Stolen VA data goes far beyond initial reports
By HOPE YEN, Associated Press Writer
Personal information on 26.5 million veterans that was stolen from a
Veterans Affairs employee this month not only included Social Security
numbers and birthdates but in many cases phone numbers and addresses,
internal documents show.
Meanwhile, VA Secretary Jim Nicholson said Wednesday that he had named
a former Arizona prosecutor as a special adviser for information
security, a new three-month post that will pinpoint security problems
at the VA and develop recommendations for improvements.
The three pages of memos by the VA, written by privacy officer Mark
Whitney and distributed to high-level officials shortly after the May
3 burglary, offer new details on the scope of one of the nation's
largest security breaches. The memos were obtained Wednesday by The
They show that a file containing 6,744 records pertaining to "mustard
gas veterans" -- or those who participated in chemical testing programs
during World War II -- was breached, and that a "short file" with as
many as 10 diagnostic codes indicating a veteran's disability also was
At the same time, however, the memos suggest that the data might be
difficult to retrieve by thieves.
"Given the file format used to store the data, the data may not be
easily accessible," stated one memo dated May 5 and distributed
internally May 8.
On Wednesday, the VA did not say why it didn't immediately reveal that
personal information such as addresses and phone numbers had been
disclosed. But the agency said it aggressively sought to protect
veterans once Nicholson was informed.
"VA's initial and primary efforts have focused on notifying the
millions of veterans and some spouses whose most sensitive and
identifiable information -- their names, Social Security numbers,
dates of birth, and some disability ratings -- may have been
compromised," spokesman Matt Burns said.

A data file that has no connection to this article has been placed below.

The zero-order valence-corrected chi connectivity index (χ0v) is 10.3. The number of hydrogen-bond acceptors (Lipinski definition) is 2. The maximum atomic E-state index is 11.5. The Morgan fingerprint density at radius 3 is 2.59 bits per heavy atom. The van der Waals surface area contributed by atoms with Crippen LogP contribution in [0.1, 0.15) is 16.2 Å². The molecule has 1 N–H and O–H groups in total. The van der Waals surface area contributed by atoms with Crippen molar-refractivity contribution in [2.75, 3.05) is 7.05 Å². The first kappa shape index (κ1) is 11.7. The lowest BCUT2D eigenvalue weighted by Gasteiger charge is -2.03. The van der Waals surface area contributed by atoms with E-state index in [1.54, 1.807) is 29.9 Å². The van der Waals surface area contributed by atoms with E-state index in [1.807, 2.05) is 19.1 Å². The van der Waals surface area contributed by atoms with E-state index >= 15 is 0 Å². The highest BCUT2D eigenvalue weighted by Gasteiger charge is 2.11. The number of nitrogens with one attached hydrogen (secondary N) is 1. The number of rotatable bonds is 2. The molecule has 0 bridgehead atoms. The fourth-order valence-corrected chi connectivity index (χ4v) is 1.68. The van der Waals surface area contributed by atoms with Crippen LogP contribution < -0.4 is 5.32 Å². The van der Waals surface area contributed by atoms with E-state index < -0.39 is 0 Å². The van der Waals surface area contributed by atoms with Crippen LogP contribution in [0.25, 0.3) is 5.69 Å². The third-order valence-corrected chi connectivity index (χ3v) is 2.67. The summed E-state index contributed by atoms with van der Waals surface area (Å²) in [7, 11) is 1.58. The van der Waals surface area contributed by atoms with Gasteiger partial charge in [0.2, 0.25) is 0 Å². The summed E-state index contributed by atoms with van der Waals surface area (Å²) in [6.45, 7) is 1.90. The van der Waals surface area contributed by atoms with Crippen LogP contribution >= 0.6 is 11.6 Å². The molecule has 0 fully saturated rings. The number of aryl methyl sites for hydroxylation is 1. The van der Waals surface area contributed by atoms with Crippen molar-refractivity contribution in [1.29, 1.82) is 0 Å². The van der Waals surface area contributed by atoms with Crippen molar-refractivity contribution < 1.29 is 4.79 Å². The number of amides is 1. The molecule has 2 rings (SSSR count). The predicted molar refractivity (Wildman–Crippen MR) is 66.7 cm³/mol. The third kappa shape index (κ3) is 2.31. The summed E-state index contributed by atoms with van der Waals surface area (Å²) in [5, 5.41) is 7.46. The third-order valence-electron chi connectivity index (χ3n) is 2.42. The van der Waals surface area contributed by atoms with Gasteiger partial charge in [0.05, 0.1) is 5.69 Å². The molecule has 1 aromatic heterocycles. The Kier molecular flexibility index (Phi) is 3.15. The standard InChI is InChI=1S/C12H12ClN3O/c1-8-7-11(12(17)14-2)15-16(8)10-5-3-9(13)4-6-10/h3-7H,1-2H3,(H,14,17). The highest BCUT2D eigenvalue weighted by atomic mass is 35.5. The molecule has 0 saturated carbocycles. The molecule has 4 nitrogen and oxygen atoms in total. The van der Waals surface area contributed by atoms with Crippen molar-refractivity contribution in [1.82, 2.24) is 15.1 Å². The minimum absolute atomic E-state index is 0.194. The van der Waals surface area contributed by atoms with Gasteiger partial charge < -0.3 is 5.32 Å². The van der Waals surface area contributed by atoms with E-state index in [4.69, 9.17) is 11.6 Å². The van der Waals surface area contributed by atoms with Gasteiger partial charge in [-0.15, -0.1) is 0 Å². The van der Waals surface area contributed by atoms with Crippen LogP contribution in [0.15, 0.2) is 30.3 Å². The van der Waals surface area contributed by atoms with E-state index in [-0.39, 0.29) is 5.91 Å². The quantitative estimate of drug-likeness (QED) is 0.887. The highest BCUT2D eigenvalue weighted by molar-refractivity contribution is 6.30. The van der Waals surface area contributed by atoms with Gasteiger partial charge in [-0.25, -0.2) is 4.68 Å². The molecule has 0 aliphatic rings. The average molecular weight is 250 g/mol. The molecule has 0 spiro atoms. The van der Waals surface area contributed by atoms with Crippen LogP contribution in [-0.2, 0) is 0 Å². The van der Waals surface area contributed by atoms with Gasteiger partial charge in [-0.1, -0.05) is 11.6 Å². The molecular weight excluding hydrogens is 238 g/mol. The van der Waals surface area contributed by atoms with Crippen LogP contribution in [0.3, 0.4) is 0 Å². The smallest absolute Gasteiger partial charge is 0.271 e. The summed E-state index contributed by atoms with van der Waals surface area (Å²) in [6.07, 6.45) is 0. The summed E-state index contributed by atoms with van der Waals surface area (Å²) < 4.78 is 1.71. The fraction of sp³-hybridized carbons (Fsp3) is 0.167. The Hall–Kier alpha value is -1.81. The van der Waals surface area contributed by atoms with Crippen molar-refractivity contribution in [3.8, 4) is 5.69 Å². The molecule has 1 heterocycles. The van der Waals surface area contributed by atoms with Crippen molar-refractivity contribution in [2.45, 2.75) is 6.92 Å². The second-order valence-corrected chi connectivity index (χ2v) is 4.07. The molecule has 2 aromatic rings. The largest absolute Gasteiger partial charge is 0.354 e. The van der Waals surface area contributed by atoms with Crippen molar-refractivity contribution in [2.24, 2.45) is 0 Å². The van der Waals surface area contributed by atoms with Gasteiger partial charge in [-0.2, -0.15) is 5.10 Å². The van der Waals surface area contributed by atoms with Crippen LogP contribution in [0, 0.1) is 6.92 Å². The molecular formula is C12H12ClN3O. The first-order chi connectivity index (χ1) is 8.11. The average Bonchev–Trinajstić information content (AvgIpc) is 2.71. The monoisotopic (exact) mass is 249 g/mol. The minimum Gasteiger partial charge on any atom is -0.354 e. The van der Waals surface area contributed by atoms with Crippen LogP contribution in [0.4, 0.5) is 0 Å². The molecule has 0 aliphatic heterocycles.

Some lawmakers said Wednesday they were troubled by the new
revelations, which go further than what the VA initially reported
after publicizing the theft on May 22. At the time, Nicholson said the
data was limited to names, Social Security numbers and birthdates; he
later indicated that diagnostic codes in some cases also may have been
"It is not appropriate for this information to ever enter the public
domain," said Rep. Bob Filner, D-Calif., the top Democrat on the House
Veterans' Affairs Committee, which is planning to hold several
additional hearings on data security and veterans' benefits later this
Veterans groups have criticized the VA for a three-week delay in
publicizing the burglary after the theft at a VA data analyst's
Maryland home. During hearings last week, Nicholson said he was "mad
as hell" that employees did not notify him of the May 3 burglary until
Joe Davis, a spokesman for Veterans of Foreign Wars, said the VA needs
to come clean about who exactly is at risk.
"What's so upsetting and frustrating is the lack of specific details
coming from the VA," he said. "We have millions of veterans looking to
the VA for answers, including older veterans who may not have Internet
access or fully comprehend what this means to them, and younger
veterans who will now have to carry this dark cloud with them for the
rest of their lives."
Separately, Nicholson said in a statement that he had appointed former
Maricopa County Attorney Richard Romley as his new adviser for
information security. Nicholson cited a need for dramatic security
changes in the wake of the burglary.
"Rick Romley is a well-respected attorney and veteran who will provide
a critical outsider's perspective to VA," Nicholson said. "Rick shares
my commitment to cutting through bureaucracy to provide results for
our nation's veterans."
Romley, a Vietnam War veteran, prosecuted one of the largest public
corruption cases in Arizona in the early 1990s and was seen as a
potential GOP contender in that state's 2006 governor's race.
On Tuesday, VA deputy assistant secretary Michael McLendon said he was
stepping down because of the theft, and the VA announced it would
dismiss the data analyst, who had reported to McLendon. The department
also placed Dennis Duffy, the acting head of the division in which the
data analyst worked, on administrative leave.
On the Net:
Info for veterans suspecting identity theft: http://www.firstgov.gov or
Copyright 2006 The Associated Press.
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